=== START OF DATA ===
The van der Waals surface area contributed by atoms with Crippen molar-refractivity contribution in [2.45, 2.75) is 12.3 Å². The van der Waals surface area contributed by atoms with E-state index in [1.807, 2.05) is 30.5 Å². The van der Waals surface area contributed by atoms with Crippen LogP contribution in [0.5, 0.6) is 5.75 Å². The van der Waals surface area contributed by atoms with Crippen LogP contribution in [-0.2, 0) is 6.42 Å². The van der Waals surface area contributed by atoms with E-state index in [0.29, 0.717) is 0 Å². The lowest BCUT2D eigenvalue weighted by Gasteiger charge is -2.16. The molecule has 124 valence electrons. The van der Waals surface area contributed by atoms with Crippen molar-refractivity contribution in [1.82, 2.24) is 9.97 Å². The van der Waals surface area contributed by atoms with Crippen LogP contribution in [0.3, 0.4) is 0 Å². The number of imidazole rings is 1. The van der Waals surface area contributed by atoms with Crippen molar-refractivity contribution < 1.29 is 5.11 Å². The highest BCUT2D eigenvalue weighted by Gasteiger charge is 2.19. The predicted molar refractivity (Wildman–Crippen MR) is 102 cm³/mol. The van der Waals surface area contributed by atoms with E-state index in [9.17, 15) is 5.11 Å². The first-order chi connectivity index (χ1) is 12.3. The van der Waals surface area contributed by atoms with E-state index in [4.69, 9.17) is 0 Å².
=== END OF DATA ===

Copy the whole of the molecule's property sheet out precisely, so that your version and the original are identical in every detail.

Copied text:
The van der Waals surface area contributed by atoms with Crippen molar-refractivity contribution in [2.45, 2.75) is 12.3 Å². The van der Waals surface area contributed by atoms with E-state index in [1.807, 2.05) is 30.5 Å². The van der Waals surface area contributed by atoms with Crippen LogP contribution in [0.5, 0.6) is 5.75 Å². The van der Waals surface area contributed by atoms with Crippen LogP contribution in [-0.2, 0) is 6.42 Å². The van der Waals surface area contributed by atoms with E-state index in [0.29, 0.717) is 0 Å². The lowest BCUT2D eigenvalue weighted by Gasteiger charge is -2.16. The molecule has 124 valence electrons. The van der Waals surface area contributed by atoms with Crippen molar-refractivity contribution in [1.82, 2.24) is 9.97 Å². The van der Waals surface area contributed by atoms with Crippen LogP contribution in [0.3, 0.4) is 0 Å². The number of imidazole rings is 1. The van der Waals surface area contributed by atoms with Crippen molar-refractivity contribution < 1.29 is 5.11 Å². The highest BCUT2D eigenvalue weighted by Gasteiger charge is 2.19. The predicted molar refractivity (Wildman–Crippen MR) is 102 cm³/mol. The van der Waals surface area contributed by atoms with E-state index in [9.17, 15) is 5.11 Å². The first-order chi connectivity index (χ1) is 12.3. The van der Waals surface area contributed by atoms with E-state index in [4.69, 9.17) is 0 Å².